Spanish cuisine isn’t just wine and cheese. One of Spain’s most famous dishes is the cocido, a hearty stew of different meats and vegetables. This delicious fare has almost as many varieties as Spain has regions, and the curious traveller could spend months going from place to place sampling the local cocidos.
In every region, though, cocido is a large meal with many ingredients best enjoyed in the winter. It is generally eaten in courses, with a soup served first, followed by the legumes and potatoes, and finally the meat and vegetables.
This chickpea stew is perhaps Madrid’s most famous dish. The stew contains plenty of cabbage, carrots, potatoes and garlic, but it is by no means a vegetarian dish. It is overflowing with heavy meats, including beef, chorizo, black pudding, pork fat, chicken and ham bone. The excellent restaurant at Parador Chinchón serves this savoury stew.
Cocido madrileño at Parador Chinchón
Extremadura is a region in western Spain that is proud of its local cocido. This version is different from cocido madrileño in that the cabbage is not stewed together with the rest of the ingredients, but rather cooked separately and added afterwards. This chickpea stew also contains chicken, chorizo and pork fat. The black pudding in cocido extremeño is distinctive because it must come from an Iberian pig, a highly valued breed that is fed a diet of acorns. Culinary tourists can sample this fantastic stew at luxury hotel Parador Zafra.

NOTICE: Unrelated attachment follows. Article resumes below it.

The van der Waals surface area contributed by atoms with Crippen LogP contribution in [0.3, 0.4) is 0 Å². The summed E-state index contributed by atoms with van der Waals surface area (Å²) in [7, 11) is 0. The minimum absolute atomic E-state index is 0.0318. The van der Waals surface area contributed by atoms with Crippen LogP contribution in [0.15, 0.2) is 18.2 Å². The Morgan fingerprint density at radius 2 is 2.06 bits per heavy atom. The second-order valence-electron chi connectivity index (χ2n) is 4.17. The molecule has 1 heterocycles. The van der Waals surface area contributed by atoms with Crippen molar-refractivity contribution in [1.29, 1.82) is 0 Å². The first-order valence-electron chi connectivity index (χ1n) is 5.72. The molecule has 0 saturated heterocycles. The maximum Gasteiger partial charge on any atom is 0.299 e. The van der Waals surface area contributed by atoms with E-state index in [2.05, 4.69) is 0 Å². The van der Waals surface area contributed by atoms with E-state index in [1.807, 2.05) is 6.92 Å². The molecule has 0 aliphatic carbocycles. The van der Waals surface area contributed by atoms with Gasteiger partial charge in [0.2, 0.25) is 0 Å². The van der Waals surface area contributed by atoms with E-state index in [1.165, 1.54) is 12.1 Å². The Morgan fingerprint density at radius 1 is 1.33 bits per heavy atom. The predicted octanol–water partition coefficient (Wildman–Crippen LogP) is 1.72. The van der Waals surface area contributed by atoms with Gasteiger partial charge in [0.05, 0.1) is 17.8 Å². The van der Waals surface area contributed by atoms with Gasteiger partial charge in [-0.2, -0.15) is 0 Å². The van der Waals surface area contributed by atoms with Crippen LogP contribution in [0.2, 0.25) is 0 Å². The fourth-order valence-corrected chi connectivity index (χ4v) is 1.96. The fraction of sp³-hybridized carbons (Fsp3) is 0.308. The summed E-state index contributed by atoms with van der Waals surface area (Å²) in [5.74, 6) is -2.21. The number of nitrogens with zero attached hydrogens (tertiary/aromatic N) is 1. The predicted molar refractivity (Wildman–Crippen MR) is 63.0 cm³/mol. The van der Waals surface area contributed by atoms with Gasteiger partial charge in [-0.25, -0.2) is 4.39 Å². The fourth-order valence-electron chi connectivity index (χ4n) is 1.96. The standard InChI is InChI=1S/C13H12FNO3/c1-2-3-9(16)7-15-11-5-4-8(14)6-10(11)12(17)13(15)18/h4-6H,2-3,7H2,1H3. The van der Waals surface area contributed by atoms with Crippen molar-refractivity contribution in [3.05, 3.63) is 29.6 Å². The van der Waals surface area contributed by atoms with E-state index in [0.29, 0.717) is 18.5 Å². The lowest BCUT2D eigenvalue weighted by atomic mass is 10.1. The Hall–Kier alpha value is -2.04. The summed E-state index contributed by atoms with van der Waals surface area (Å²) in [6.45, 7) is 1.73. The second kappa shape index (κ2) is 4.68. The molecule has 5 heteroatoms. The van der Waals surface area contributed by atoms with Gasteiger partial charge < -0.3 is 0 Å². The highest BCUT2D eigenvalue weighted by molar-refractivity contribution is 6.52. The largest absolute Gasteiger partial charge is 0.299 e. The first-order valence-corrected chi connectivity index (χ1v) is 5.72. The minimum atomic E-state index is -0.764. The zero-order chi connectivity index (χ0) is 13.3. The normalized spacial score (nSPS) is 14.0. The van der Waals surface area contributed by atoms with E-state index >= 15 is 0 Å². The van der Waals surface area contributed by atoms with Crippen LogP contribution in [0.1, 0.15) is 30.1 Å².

Cocido de pelotas de Navidad
This tasty Christmas-time stew is typical of Levante, which is Spain’s Mediterranean coast in the east. Its distinguishing ingredient is the pelotas, which refer to the meatballs added into this stew. The meatballs are prepared with pork fat, chopped pork, turkey liver, pine nuts, pepper, garlic, eggs, fresh bread and parsley.
Besides these delicious meatballs, this version of cocido also contains chick peas, turkey, pork fat, veal knuckle, chorizo, potatoes, green beans, pumpkin, celery, thistle and saffron. Try this version of cocido in the restaurant at Parador Jávea.
This cocido is typical of Cantabria in northern Spain. The authentic version only uses chick peas from the town of Potes. It is distinctive because it contains a delicious stuffing made with bread, eggs, chorizo and parsley. Taste this stew in the restaurant at Parador Fuente Dé.
Cocido lebaniego at Parador Fuente Dé
The people of Lalín in Galicia love cocido so much that they have a cocido festival! The festivities last an entire month, but the most important day falls on the Sunday before Carnival, when locals gather to eat and celebrate this beloved dish. If you are interested in Galicia’s cocido holiday, consider staying at Parador Santiago de Compostela.
Which cocido do you want to try first?